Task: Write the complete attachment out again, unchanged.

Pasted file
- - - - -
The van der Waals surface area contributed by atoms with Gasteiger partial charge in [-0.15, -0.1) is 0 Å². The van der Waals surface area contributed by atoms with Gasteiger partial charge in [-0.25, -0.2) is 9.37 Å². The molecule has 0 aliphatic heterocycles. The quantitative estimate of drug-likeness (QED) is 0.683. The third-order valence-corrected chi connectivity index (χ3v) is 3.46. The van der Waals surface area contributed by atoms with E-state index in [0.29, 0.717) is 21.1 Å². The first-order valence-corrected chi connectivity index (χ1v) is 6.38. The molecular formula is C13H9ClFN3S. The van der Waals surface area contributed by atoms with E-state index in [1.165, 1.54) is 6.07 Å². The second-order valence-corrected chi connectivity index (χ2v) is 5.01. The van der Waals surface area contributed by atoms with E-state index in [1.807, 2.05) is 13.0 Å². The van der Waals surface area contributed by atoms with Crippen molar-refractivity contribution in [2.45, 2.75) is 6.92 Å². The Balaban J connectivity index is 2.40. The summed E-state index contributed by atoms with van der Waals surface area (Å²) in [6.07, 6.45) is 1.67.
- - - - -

The van der Waals surface area contributed by atoms with Gasteiger partial charge in [-0.15, -0.1) is 0 Å². The van der Waals surface area contributed by atoms with Gasteiger partial charge in [-0.25, -0.2) is 9.37 Å². The molecule has 0 aliphatic heterocycles. The quantitative estimate of drug-likeness (QED) is 0.683. The third-order valence-corrected chi connectivity index (χ3v) is 3.46. The van der Waals surface area contributed by atoms with E-state index in [0.29, 0.717) is 21.1 Å². The first-order valence-corrected chi connectivity index (χ1v) is 6.38. The molecular formula is C13H9ClFN3S. The van der Waals surface area contributed by atoms with E-state index in [1.165, 1.54) is 6.07 Å². The second-order valence-corrected chi connectivity index (χ2v) is 5.01. The van der Waals surface area contributed by atoms with E-state index in [1.807, 2.05) is 13.0 Å². The van der Waals surface area contributed by atoms with Crippen molar-refractivity contribution in [2.45, 2.75) is 6.92 Å². The Balaban J connectivity index is 2.40. The summed E-state index contributed by atoms with van der Waals surface area (Å²) in [6.07, 6.45) is 1.67.